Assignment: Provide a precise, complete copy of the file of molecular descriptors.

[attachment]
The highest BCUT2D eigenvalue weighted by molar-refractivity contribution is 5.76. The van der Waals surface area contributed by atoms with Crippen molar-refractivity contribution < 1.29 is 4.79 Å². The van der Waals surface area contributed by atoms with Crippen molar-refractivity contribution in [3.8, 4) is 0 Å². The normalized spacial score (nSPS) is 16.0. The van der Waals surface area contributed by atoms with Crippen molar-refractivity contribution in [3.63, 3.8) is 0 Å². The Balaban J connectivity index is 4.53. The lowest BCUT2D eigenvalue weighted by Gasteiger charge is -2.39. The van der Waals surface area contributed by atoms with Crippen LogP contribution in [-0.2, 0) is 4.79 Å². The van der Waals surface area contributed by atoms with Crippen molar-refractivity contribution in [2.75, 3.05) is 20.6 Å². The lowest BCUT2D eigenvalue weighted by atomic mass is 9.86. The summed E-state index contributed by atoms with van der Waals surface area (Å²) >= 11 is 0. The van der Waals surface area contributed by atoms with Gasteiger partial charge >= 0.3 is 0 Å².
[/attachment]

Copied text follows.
The highest BCUT2D eigenvalue weighted by molar-refractivity contribution is 5.76. The van der Waals surface area contributed by atoms with Crippen molar-refractivity contribution < 1.29 is 4.79 Å². The van der Waals surface area contributed by atoms with Crippen molar-refractivity contribution in [3.8, 4) is 0 Å². The normalized spacial score (nSPS) is 16.0. The van der Waals surface area contributed by atoms with Crippen molar-refractivity contribution in [3.63, 3.8) is 0 Å². The Balaban J connectivity index is 4.53. The lowest BCUT2D eigenvalue weighted by Gasteiger charge is -2.39. The van der Waals surface area contributed by atoms with Crippen LogP contribution in [-0.2, 0) is 4.79 Å². The van der Waals surface area contributed by atoms with Crippen molar-refractivity contribution in [2.75, 3.05) is 20.6 Å². The lowest BCUT2D eigenvalue weighted by atomic mass is 9.86. The summed E-state index contributed by atoms with van der Waals surface area (Å²) >= 11 is 0. The van der Waals surface area contributed by atoms with Gasteiger partial charge >= 0.3 is 0 Å².